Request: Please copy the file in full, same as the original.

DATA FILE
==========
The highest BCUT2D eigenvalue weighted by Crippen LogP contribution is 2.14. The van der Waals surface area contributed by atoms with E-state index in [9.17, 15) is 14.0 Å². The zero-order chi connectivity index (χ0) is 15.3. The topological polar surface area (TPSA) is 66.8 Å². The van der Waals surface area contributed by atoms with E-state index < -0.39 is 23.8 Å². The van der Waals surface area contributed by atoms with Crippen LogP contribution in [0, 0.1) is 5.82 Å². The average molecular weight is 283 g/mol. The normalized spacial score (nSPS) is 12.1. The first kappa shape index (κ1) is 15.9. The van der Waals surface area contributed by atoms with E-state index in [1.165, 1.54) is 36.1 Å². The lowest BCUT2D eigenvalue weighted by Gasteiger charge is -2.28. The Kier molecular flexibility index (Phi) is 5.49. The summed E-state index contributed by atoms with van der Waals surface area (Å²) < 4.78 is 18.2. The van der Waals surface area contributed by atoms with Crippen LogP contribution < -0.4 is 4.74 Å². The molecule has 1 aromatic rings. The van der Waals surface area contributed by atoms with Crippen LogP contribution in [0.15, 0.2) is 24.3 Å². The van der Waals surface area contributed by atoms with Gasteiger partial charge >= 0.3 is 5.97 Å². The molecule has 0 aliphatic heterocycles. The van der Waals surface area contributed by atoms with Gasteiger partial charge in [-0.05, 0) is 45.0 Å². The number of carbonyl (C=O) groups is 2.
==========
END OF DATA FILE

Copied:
The highest BCUT2D eigenvalue weighted by Crippen LogP contribution is 2.14. The van der Waals surface area contributed by atoms with E-state index in [9.17, 15) is 14.0 Å². The zero-order chi connectivity index (χ0) is 15.3. The topological polar surface area (TPSA) is 66.8 Å². The van der Waals surface area contributed by atoms with E-state index < -0.39 is 23.8 Å². The van der Waals surface area contributed by atoms with Crippen LogP contribution in [0, 0.1) is 5.82 Å². The average molecular weight is 283 g/mol. The normalized spacial score (nSPS) is 12.1. The first kappa shape index (κ1) is 15.9. The van der Waals surface area contributed by atoms with E-state index in [1.165, 1.54) is 36.1 Å². The lowest BCUT2D eigenvalue weighted by Gasteiger charge is -2.28. The Kier molecular flexibility index (Phi) is 5.49. The summed E-state index contributed by atoms with van der Waals surface area (Å²) < 4.78 is 18.2. The van der Waals surface area contributed by atoms with Crippen LogP contribution < -0.4 is 4.74 Å². The molecule has 1 aromatic rings. The van der Waals surface area contributed by atoms with Crippen LogP contribution in [0.15, 0.2) is 24.3 Å². The van der Waals surface area contributed by atoms with Gasteiger partial charge >= 0.3 is 5.97 Å². The molecule has 0 aliphatic heterocycles. The van der Waals surface area contributed by atoms with Gasteiger partial charge in [-0.05, 0) is 45.0 Å². The number of carbonyl (C=O) groups is 2.